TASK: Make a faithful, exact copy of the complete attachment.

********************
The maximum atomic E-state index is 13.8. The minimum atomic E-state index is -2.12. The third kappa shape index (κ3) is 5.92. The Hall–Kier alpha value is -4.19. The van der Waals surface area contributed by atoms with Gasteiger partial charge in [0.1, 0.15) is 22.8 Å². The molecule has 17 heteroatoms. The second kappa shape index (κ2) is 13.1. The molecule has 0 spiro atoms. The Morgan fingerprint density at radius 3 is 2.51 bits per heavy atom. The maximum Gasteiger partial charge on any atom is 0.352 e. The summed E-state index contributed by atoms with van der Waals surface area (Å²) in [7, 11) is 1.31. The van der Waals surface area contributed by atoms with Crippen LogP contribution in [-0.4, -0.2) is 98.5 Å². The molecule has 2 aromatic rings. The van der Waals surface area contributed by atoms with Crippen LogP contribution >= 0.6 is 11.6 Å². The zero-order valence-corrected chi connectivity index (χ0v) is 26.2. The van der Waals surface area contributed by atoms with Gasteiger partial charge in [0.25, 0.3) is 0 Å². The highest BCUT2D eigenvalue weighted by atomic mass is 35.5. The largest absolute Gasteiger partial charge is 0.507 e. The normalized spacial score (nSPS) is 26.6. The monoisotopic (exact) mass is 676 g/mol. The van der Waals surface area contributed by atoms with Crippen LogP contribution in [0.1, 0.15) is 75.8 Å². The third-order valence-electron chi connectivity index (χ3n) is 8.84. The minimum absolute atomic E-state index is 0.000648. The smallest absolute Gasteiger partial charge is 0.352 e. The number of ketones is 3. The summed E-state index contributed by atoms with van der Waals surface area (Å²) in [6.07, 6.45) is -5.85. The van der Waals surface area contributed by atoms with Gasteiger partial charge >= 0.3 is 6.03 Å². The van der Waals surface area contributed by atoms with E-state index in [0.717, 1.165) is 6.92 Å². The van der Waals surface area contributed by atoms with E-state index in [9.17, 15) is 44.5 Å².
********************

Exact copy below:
The maximum atomic E-state index is 13.8. The minimum atomic E-state index is -2.12. The third kappa shape index (κ3) is 5.92. The Hall–Kier alpha value is -4.19. The van der Waals surface area contributed by atoms with Gasteiger partial charge in [0.1, 0.15) is 22.8 Å². The molecule has 17 heteroatoms. The second kappa shape index (κ2) is 13.1. The molecule has 0 spiro atoms. The Morgan fingerprint density at radius 3 is 2.51 bits per heavy atom. The maximum Gasteiger partial charge on any atom is 0.352 e. The summed E-state index contributed by atoms with van der Waals surface area (Å²) in [7, 11) is 1.31. The van der Waals surface area contributed by atoms with Crippen LogP contribution in [-0.4, -0.2) is 98.5 Å². The molecule has 2 aromatic rings. The van der Waals surface area contributed by atoms with Crippen LogP contribution >= 0.6 is 11.6 Å². The zero-order valence-corrected chi connectivity index (χ0v) is 26.2. The van der Waals surface area contributed by atoms with Gasteiger partial charge in [0.25, 0.3) is 0 Å². The highest BCUT2D eigenvalue weighted by atomic mass is 35.5. The largest absolute Gasteiger partial charge is 0.507 e. The normalized spacial score (nSPS) is 26.6. The monoisotopic (exact) mass is 676 g/mol. The van der Waals surface area contributed by atoms with Crippen LogP contribution in [0.1, 0.15) is 75.8 Å². The third-order valence-electron chi connectivity index (χ3n) is 8.84. The minimum absolute atomic E-state index is 0.000648. The smallest absolute Gasteiger partial charge is 0.352 e. The number of ketones is 3. The summed E-state index contributed by atoms with van der Waals surface area (Å²) in [6.07, 6.45) is -5.85. The van der Waals surface area contributed by atoms with Gasteiger partial charge >= 0.3 is 6.03 Å². The van der Waals surface area contributed by atoms with E-state index in [0.717, 1.165) is 6.92 Å². The van der Waals surface area contributed by atoms with E-state index in [9.17, 15) is 44.5 Å².